Though their circulation was never legally forced (no one was obliged by law to accept one), the shortage of any other small change meant that refusing them was not really an option for many people. The exchange relationship between buyers and sellers, like that between an employer and his wage-earning employees, was however unequal. Farmers—people who had crops to sell—were ideally positioned vis-à-vis this money of trust. If they felt so inclined, they could accept billets in payment; if they doubted them, they could take their eggs or their barley and go home. Wage workers faced a very different situation. A wallpaper painter in the Fresneau Frères’s factory, for instance, could either accept the billet she was offered or go unpaid. Bill in hand, she had then to find a baker willing to accept it. And if the billets proved an effective “stop gap” in some contexts, they were far less useful when they were carried far from their place of issue. With the outbreak of war in spring 1792, volunteer soldiers raced to the borders to defend France and the Revolution, only to find that the local money they carried was rejected by their fellow countrymen. Who, then, was the enemy?
Materialisations of old networks of trust—networks that were local, particular, and unequal—the billets were outlawed by the republican government in 1793 as it tried desperately to assert authority and build a sense of shared, national identity. The history of these radical objects suggests that decentralised money production works best where there is little, or only very regular, movement of goods and people. It also reminds us that the difference between private money (like the bills issued by manufacturers or for-profit banks) and public money (such as the bills produced by towns or districts) may be as important as that between local money and central-bank money.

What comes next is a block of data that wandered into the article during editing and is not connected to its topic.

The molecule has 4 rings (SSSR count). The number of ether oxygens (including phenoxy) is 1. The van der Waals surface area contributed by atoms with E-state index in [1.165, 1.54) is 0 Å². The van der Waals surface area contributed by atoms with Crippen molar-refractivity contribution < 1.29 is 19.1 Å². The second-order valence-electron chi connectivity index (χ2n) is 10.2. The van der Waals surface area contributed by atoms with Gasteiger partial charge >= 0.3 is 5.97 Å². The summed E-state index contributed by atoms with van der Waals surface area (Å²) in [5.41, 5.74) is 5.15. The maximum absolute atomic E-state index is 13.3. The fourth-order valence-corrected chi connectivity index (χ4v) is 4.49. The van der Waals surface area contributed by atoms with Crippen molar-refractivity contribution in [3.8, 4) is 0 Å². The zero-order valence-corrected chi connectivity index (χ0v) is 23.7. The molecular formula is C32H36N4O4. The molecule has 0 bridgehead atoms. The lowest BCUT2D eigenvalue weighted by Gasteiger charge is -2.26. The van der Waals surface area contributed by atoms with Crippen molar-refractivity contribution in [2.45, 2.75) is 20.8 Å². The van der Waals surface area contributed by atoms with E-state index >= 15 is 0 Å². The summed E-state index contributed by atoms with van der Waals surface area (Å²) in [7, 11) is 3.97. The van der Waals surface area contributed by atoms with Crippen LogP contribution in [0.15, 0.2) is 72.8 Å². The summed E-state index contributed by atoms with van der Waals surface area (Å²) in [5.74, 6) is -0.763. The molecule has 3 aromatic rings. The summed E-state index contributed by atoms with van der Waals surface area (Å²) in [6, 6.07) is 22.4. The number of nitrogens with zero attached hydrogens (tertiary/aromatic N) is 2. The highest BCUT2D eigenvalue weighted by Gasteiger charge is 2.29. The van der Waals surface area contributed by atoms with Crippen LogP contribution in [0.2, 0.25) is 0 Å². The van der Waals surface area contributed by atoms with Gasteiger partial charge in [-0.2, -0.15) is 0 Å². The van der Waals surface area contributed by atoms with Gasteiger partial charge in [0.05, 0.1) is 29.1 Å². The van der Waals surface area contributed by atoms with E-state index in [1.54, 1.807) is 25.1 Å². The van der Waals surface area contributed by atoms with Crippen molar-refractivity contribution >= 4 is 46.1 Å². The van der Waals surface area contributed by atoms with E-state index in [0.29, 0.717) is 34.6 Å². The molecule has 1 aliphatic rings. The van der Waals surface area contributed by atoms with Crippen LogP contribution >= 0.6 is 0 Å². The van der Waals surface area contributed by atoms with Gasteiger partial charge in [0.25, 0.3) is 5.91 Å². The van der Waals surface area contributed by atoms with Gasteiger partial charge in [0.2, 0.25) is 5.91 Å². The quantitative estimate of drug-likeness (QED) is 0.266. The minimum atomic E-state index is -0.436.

Pretty interesting stuff on a topic (which let’s face it is basically all of European history, a continent about which I care probably the least on the planet except for Australia about which I really don’t care) that I know little about.
The crossword competition laid in the first edition
Earlier this month, the Guardian's crossword blog writer wrote a nice little piece about, well, crosswords, and their contribution to developing the reader's understanding of Len Deighton's famous 'unnamed spy' - later, of course, Harry Palmer.
The article looked in particular at Horse Under Water, the second book in the series but the only one of the four main books not turned into a film starring Michael Caine (the producer Harry Saltzman chose to film Funeral in Berlin first, because in the mid-60s the city had become the hot-spot of the Cold War, so to speak, and he thought it would make a better movie. While there were some early plans for a Horse Under Water film, nothing - sadly - ever materialised)
The piece recalls that, famously, the chapter headings in Horse Under Water are in the form of crossword puzzle clues, and that the crosswords on the endpapers of the original first edition drew on clues which in effect, when solved, created a sort of table of contents for the book.
I'm pleased - after getting in touch - that they used a couple of my images and provided a link to the page I have on the main Deighton Dossier website specifically to do with the crosswords in this book. In the Bernard Samson series, in London Game, Bernard Samson too is found toying with a crossword, using it to elicit a false answer from Giles Trent's sister to get to the bottom of the former's attempted suicide and his potential guilt as a London Central spy.